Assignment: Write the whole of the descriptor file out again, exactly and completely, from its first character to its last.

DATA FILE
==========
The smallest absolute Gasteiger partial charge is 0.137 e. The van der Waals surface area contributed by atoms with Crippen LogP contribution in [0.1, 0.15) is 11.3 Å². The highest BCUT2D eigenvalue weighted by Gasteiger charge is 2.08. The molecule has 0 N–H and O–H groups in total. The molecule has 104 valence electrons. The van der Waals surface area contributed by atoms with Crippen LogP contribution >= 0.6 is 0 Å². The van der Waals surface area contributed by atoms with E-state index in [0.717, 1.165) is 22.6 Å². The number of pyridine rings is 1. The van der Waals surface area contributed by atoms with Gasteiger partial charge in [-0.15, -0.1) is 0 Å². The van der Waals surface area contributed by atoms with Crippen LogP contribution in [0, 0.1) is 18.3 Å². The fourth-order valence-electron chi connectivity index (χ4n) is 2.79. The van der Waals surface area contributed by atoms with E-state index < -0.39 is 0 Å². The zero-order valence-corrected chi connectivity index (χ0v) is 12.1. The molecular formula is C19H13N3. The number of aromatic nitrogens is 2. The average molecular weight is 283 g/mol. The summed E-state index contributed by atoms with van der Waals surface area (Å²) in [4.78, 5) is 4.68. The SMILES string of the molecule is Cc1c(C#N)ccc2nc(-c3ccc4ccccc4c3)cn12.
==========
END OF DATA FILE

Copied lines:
The smallest absolute Gasteiger partial charge is 0.137 e. The van der Waals surface area contributed by atoms with Crippen LogP contribution in [0.1, 0.15) is 11.3 Å². The highest BCUT2D eigenvalue weighted by Gasteiger charge is 2.08. The molecule has 0 N–H and O–H groups in total. The molecule has 104 valence electrons. The van der Waals surface area contributed by atoms with Crippen LogP contribution >= 0.6 is 0 Å². The van der Waals surface area contributed by atoms with E-state index in [0.717, 1.165) is 22.6 Å². The number of pyridine rings is 1. The van der Waals surface area contributed by atoms with Gasteiger partial charge in [-0.15, -0.1) is 0 Å². The van der Waals surface area contributed by atoms with Crippen LogP contribution in [0, 0.1) is 18.3 Å². The fourth-order valence-electron chi connectivity index (χ4n) is 2.79. The van der Waals surface area contributed by atoms with E-state index < -0.39 is 0 Å². The zero-order valence-corrected chi connectivity index (χ0v) is 12.1. The molecular formula is C19H13N3. The number of aromatic nitrogens is 2. The average molecular weight is 283 g/mol. The summed E-state index contributed by atoms with van der Waals surface area (Å²) in [4.78, 5) is 4.68. The SMILES string of the molecule is Cc1c(C#N)ccc2nc(-c3ccc4ccccc4c3)cn12.